• ella – Based on the hormone ulipristal acetate, ella is intended to delay ovulation and may also have an effect on the uterine lining, making it less suitable for implantation. This one-dose morning-after pill contains 30 mg of ulipristal acetate, a powerful hormone that affects the progesterone receptors in the body. As with other emergency contraceptives, ella is more effective when taken soon after the incidence of unprotected sex; however, unlike other types of morning-after pills, ella retains a high level of effectiveness throughout the fourth and fifth day after unprotected sex.

• Combined emergency contraceptive pills – In some cases, combined hormonal products can produce effective morning-after contraception. Some physicians recommend taking a larger dose of the regular birth control regimen, usually three or more pills at once, as soon as possible. Combinations of ethinyl estradiol and levonorgestrel have also been tested and have shown good results in preventing pregnancy after sexual intercourse has already occurred. A number of daily birth control pills can be used as effective emergency contraception; some of the most common brands include Lo/Ovral, Low-Ogestrel, Lutera and Seasonale. Health care professionals can provide specific advice on how to use these prescription medications as morning-after pills in an emergency.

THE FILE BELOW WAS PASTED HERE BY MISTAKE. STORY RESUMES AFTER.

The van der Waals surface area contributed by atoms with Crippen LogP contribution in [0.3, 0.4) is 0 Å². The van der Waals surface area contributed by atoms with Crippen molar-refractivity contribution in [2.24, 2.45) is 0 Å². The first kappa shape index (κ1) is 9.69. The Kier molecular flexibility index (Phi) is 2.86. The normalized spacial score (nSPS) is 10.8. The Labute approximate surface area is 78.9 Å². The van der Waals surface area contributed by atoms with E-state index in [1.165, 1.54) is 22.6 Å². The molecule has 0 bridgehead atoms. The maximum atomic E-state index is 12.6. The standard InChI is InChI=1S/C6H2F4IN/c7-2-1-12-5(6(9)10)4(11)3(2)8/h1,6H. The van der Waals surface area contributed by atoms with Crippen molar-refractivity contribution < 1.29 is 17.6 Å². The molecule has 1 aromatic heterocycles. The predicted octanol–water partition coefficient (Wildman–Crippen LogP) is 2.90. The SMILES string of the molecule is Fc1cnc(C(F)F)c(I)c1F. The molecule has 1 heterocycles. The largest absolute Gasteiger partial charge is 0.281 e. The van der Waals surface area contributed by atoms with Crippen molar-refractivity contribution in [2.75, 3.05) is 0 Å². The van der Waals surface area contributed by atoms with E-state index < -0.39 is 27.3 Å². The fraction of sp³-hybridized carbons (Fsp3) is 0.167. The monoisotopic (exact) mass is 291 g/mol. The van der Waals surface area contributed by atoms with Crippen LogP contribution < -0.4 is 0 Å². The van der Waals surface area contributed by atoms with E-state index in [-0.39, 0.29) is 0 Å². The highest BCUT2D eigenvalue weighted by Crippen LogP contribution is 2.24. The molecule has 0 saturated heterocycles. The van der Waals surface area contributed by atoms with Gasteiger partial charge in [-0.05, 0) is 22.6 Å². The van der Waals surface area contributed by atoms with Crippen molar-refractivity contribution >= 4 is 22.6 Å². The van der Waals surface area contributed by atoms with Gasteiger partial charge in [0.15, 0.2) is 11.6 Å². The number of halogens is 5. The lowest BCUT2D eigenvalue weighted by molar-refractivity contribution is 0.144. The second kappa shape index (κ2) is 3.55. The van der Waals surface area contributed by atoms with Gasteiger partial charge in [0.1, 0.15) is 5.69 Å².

Copper-T intrauterine device

In some cases, the Copper-T intrauterine device (IUD) can be used as a form of emergency contraception. If the Copper-T IUD is inserted within five days after sexual intercourse, it can provide up to 99% protection against unwanted pregnancy. This makes it the most effective method of emergency contraception available. However, as with all IUDs, there is a slightly elevated risk of complications including infection and sensitivity to the materials contained in the IUD.

Availability

Most pharmacies carry some form of emergency contraception. Plan B, Plan B One Step and Next Choice morning-after pills are available in most pharmacies without a prescription for individuals aged 17 and over, while ella is available by prescription only. Individuals under 16 years of age require a prescription for all types of emergency contraception.

Controversy

Some religious groups have lobbied against emergency contraception, arguing that it is simply another form of abortion. Emergency contraception is medically distinct from chemical abortion, however, and typically has no effect on already-implanted eggs or established pregnancies. Morning-after pills are intended to prevent pregnancy before it occurs and are not designed to terminate pregnancies already in progress. While some varieties prevent implantation by thinning the uterine lining, this is essentially the same mechanism that allows regular birth control pills to prevent pregnancy when taken before the sexual act.

Emergency contraception is much safer than regular birth control pills in most cases because it is not taken on a daily basis and does not create an ongoing change in hormone levels within the body. The morning-after pill is significantly more expensive than regular birth control, however. As a result, it should not be used as a substitute for an effective and safe method of birth control for sexually active individuals.